He added: 'From the end of the first
set I was in control. At 3-0 in the fourth I had three break points, but
from the far side of the court it was very tough so I got broken in the
next game. I just tried to hang in there and I did a good job at the
end.'

The result also means Murray will
overtake Rafael Nadal to become the new world number three, but most
importantly it gives him the chance to claim his first grand slam title.

Nice finish: Murray wins a point with a cool shot at the net

Nice finish: Murray wins a point with a cool shot at the net

Murray will meet either defending
champion Novak Djokovic or Spain's David Ferrer in the final and, asked
if he feels this is his time after winning Olympic gold, Murray said: 'I
hope so. You can never say for sure, I know how hard these tournaments
are to win. David and Novak are top, top players.

'When the conditions are like this, anything could have happened. I'll give everything in the final.'

On the attack: Berdych won the first set, but Murray's nous won through

On the attack: The powerful Berdych won the first set, but Murray's nous won through

Serving up a treat: Murray

On top: Murray

Serving up a treat: Murray's craft and guile was there for all to see across four compelling sets

All smiles: Ivan Lendl shares a joke with Murray's girlfriend Kim Sears

All smiles: Ivan Lendl shares a joke with Murray's girlfriend Kim Sears

Blustery: Berdych observes as chairs and debris are sent in all directions by the wind

Blustery: Berdych observes as chairs and debris are sent in all directions by the wind

Windswept: Ball boys rush to pick up players' paraphernalia as strong winds take hold

Windswept: Ball boys rush to pick up players' paraphernalia as strong winds take hold

Keeping cool: Sean Connery was an involved spectator

Keeping cool: Sean Connery was an involved spectator

Eoin Morgan: I"d give up IPL for England Test return

I’d give up IPL for Test return, insists Morgan as England prepare for ODI series

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UPDATED:

22:48 GMT, 27 August 2012

The riches of the Indian Premier League were said by Andy Flower last week to be the 'catalyst' for the breakdown in Kevin Pietersen's relationship with England.

Eoin Morgan promises it won't distract him. Morgan is one of the few England players other than Pietersen who has proved attractive to IPL owners, even though he failed to play during his two-month stint with the Kolkata Knight Riders earlier this year.

That did not stop him earning around 220,000 for his eight weeks sitting on the Kolkata bench and spurning the chance to try to regain his lost Test place by working on his first-class game with Middlesex.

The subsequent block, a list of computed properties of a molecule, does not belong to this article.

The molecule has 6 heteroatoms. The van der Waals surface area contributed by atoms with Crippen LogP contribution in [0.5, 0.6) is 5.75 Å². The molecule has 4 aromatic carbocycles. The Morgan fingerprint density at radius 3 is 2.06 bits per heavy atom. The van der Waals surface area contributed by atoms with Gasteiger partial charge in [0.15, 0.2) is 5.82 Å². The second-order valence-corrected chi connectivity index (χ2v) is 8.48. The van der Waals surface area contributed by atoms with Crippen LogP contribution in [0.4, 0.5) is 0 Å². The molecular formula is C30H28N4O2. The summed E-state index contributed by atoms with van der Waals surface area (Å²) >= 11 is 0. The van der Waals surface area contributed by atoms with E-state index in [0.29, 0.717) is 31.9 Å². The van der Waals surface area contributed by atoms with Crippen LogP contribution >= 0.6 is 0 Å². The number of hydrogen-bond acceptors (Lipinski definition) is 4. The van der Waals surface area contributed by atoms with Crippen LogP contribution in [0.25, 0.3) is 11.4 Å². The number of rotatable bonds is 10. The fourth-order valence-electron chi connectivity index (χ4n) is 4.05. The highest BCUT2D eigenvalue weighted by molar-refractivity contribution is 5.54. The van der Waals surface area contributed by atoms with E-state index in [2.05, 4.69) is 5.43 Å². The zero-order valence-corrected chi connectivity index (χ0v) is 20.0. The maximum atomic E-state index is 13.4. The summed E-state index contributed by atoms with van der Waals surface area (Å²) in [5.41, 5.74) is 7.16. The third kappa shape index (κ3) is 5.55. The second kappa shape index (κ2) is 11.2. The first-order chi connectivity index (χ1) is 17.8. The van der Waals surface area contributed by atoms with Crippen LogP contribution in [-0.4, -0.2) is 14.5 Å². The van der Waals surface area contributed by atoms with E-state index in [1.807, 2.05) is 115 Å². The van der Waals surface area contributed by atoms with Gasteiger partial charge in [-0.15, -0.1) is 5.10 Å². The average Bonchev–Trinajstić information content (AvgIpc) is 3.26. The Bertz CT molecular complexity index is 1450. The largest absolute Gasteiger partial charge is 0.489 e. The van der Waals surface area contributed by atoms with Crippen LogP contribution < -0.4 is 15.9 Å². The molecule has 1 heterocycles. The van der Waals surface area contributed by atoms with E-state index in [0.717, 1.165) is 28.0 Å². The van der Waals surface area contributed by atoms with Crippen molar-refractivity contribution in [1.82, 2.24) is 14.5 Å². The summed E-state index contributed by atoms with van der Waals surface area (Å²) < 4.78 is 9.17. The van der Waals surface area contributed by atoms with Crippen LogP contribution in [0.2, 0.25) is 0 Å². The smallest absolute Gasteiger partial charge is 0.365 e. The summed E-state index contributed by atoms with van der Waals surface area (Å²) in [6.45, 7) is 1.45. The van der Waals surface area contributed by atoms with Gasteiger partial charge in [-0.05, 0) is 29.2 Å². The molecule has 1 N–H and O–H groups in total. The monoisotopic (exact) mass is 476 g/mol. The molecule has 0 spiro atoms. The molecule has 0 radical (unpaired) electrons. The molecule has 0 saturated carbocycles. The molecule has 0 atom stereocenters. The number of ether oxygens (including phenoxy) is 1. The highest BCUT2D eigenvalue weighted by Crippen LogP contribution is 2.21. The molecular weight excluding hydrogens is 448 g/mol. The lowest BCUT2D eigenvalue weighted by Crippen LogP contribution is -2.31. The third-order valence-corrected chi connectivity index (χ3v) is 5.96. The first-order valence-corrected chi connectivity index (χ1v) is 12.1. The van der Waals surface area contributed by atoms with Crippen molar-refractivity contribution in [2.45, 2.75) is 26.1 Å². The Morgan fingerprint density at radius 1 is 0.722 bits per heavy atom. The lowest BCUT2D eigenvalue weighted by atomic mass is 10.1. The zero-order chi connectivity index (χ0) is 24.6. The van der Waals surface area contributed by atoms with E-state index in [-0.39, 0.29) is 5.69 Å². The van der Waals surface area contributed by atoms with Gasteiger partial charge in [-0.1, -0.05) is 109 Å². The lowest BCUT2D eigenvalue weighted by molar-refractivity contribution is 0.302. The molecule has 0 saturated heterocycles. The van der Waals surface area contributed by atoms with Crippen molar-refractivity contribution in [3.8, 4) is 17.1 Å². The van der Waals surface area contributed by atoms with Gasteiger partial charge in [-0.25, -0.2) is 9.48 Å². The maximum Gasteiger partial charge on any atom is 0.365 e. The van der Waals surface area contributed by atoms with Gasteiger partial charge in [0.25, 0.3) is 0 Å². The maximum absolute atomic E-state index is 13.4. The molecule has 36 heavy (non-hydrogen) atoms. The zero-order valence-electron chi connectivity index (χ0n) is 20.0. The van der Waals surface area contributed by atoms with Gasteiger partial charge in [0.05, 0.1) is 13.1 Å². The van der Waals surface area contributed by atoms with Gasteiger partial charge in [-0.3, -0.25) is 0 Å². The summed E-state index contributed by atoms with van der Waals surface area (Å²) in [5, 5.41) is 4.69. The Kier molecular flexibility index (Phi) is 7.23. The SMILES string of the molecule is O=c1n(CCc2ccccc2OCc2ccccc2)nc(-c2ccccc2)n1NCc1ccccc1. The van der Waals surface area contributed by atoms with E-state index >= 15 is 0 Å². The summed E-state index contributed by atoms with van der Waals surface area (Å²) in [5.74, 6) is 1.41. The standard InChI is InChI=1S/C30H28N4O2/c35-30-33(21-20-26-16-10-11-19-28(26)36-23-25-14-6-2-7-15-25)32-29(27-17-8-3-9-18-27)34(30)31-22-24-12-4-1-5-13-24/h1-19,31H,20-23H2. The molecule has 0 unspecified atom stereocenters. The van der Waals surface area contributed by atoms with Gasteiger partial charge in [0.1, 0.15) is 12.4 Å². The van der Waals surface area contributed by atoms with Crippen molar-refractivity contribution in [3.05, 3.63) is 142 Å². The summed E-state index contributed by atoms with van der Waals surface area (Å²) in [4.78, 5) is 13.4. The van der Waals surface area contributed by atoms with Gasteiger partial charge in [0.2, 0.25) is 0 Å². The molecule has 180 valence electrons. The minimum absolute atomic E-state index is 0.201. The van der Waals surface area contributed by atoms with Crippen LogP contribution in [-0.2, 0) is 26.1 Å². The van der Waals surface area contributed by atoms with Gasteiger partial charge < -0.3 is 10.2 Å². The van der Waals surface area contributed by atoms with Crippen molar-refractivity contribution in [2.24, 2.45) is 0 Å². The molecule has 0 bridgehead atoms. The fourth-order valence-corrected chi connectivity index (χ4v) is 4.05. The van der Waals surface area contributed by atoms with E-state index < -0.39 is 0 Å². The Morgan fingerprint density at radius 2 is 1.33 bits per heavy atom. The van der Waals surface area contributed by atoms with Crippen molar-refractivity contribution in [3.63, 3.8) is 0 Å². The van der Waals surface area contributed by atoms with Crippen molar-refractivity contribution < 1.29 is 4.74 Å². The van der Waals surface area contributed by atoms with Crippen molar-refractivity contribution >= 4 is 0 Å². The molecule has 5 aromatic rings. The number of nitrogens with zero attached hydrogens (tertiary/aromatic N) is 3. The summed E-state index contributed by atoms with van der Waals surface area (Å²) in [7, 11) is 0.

On the up: Morgan is keen for a return to the Test side

On the up: Morgan is keen for a return to the Test side

2nd one-day international

ENGLAND (probable): Cook (capt), Bell,Trott, Bopara, Morgan, Kieswetter (wkt), Woakes, Bresnan, Swann, Finn, Anderson.

SOUTH AFRICA (probable): Smith, Amla, Elgar, De Villiers (capt and wkt), Duminy, Du Plessis, McLaren, Parnell, Peterson, M Morkel, Tsotsobe.

Umpires: Rob Bailey (England) and Simon Taufel (Australia).

TV umpire: Kumar Dharmasena (Sri Lanka).

Match referee: Andy Pycroft (Zimbabwe).

Venue: Ageas Bowl, Southampton, 1pm.

Yet, Morgan, the most important batting talent in an England one-day side who finally start their NatWest Series against South Africa on Tuesday at the Ageas Bowl, insists he will resist the lure of the East next year if there is any chance of returning to the Test middle order.

'I came across from Ireland as a 15-year-old to try to play Test cricket and it remains my priority,' said Morgan, who was dropped after scoring just 82 runs in six innings against Pakistan at the start of this year.

'I've had a little sniff of it and absolutely loved it. I was in the England team when we became No 1 in the world and nothing comes close to the experience of being in a winning Test side.

Outcast: Pietersen's chances of ending his exile remain remote

Outcast: Pietersen's chances of ending his exile remain remote

'If it came about that I was back in the Test team around the next IPL, I would be the happiest man in the world. And if I'm in the frame but not quite in the team, then I might have to look differently at whether I play the full IPL. I looked into that this year but I was a long way away after being dropped so I didn't investigate playing more county cricket too closely.'

If Pietersen is unable to bring his exile to an end before the Test trip to India in November – and chances of that remain remote – then Morgan will be hoping to claim the final batting place in the squad by spearheading England's attempt over four matches to at least remain on top of the one-day rankings.

Asset: Morgan is the most important batting talent in an England one-day side

Asset: Morgan is the most important batting talent in an England one-day side